Election preview: South Korea

Despite the invasion of Ukraine, elections elsewhere are continuing. South Korea goes to the polls on Wednesday to choose a successor to president Moon Jae-in, presidents being constitutionally limited to a single term. Voting is by simple plurality in a single nationwide ballot.

Moon, representing the centre-left Democratic Party, won in 2017 with 41.1% of the vote, a margin of five and a half million votes over his conservative rival, Hong Jun-pyo, who had 24.0%. Centrist Ahn Cheol-soo ran a creditable third with 21.4%. (My report at the time includes more about the history of the system.)

Moon has not had a bad run as president, at least by South Korean standards (his predecessor was impeached and imprisoned for corruption). Relations with the north, in which he formed an unlikely double act with Donald Trump, failed to achieve a breakthrough, but peace has been maintained. The arrival of Covid-19 produced a temporary spike in his approval ratings, contributing to his party’s strong performance in the 2020 legislative election.

Since then, however, both Moon and his party have been taking water, and recent polls have consistently shown the Democrats’ nominee, Lee Jae-myun, who was previously the governor of Gyeonggi province, trailing conservative candidate Yoon Suk-yeol, formerly the country’s chief prosecutor. (The conservatives regularly change their name; this year they are known as People Power.) The margins, however, are close, and Lee is certainly still within range.

He will be hurt, however, by the decision of Ahn, who was polling in the mid- to high single figures, to withdraw from the race and endorse Yoon. That means that the only serious third-party candidate left is the Justice Party’s Sim Sang-jung, who placed fifth last time with 6.2% and is unlikely to improve on that. Lee and Yoon will therefore take the vast bulk of the vote between them, and it’s even possible that one of them will win an actual majority, which has only happened once (in 2012) since the restoration of democracy in the 1980s.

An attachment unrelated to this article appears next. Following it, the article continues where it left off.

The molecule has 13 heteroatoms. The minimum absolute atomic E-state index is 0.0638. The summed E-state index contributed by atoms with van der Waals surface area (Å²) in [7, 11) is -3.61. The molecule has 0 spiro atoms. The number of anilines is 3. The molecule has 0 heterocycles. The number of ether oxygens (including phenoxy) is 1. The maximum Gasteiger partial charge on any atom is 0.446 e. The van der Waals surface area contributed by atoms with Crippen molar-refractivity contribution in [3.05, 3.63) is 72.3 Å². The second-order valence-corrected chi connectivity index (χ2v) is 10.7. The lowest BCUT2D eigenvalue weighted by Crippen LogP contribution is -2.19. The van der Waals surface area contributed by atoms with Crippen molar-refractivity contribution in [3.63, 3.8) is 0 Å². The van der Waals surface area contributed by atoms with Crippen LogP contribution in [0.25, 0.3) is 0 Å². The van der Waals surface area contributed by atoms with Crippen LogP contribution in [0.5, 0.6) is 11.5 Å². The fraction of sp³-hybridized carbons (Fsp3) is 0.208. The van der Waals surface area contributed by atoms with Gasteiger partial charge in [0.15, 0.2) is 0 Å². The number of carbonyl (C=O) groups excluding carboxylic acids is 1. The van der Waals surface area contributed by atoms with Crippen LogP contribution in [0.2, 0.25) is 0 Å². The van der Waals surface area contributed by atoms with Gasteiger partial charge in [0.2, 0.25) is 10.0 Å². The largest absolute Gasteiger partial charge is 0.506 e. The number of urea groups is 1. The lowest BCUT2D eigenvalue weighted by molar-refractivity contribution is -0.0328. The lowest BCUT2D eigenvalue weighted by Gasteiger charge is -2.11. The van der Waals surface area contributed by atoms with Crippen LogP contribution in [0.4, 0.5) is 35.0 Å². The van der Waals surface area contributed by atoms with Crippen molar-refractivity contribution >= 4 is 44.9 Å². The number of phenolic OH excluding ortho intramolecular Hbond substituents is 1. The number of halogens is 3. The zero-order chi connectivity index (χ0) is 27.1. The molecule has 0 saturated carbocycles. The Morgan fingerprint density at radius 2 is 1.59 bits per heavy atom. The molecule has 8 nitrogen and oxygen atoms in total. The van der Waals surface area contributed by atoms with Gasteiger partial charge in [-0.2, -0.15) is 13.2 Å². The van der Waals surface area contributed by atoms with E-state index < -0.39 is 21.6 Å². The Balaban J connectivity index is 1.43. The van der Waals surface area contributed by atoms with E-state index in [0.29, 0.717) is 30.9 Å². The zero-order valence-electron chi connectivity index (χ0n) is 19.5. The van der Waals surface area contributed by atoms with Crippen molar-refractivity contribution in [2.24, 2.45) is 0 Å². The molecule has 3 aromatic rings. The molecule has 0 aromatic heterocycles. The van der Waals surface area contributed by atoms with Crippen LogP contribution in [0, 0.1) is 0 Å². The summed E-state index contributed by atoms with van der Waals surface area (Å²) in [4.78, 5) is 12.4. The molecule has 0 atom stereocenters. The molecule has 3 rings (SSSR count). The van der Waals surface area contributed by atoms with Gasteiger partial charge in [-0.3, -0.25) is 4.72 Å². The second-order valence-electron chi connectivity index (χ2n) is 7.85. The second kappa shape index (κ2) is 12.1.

The campaign has been overshadowed (a line that we’re used to writing) by Covid-19: South Korea had come through earlier waves of the pandemic mostly unscathed, but its case numbers have rocketed in the last month. One result has been a big increase in the number of people voting early, but since the early voting only covered two days (last Friday and Saturday) it’s unlikely to show a big difference in voting patterns.

No-one knows what effect the Ukraine war will have; neither major candidate is known for foreign policy expertise, and both have campaigned on domestic themes. South Korea has supported Ukraine in international forums, but Lee has appeared less than forthright in his condemnation of the Russian invasion. Yoon is clearly the more hardline of the two, but with South Korea’s delicate security situation voters do not always see that as an advantage.

Voting closes at 9.30pm Wednesday, eastern Australian time, so results should be available by breakfast time on Thursday.


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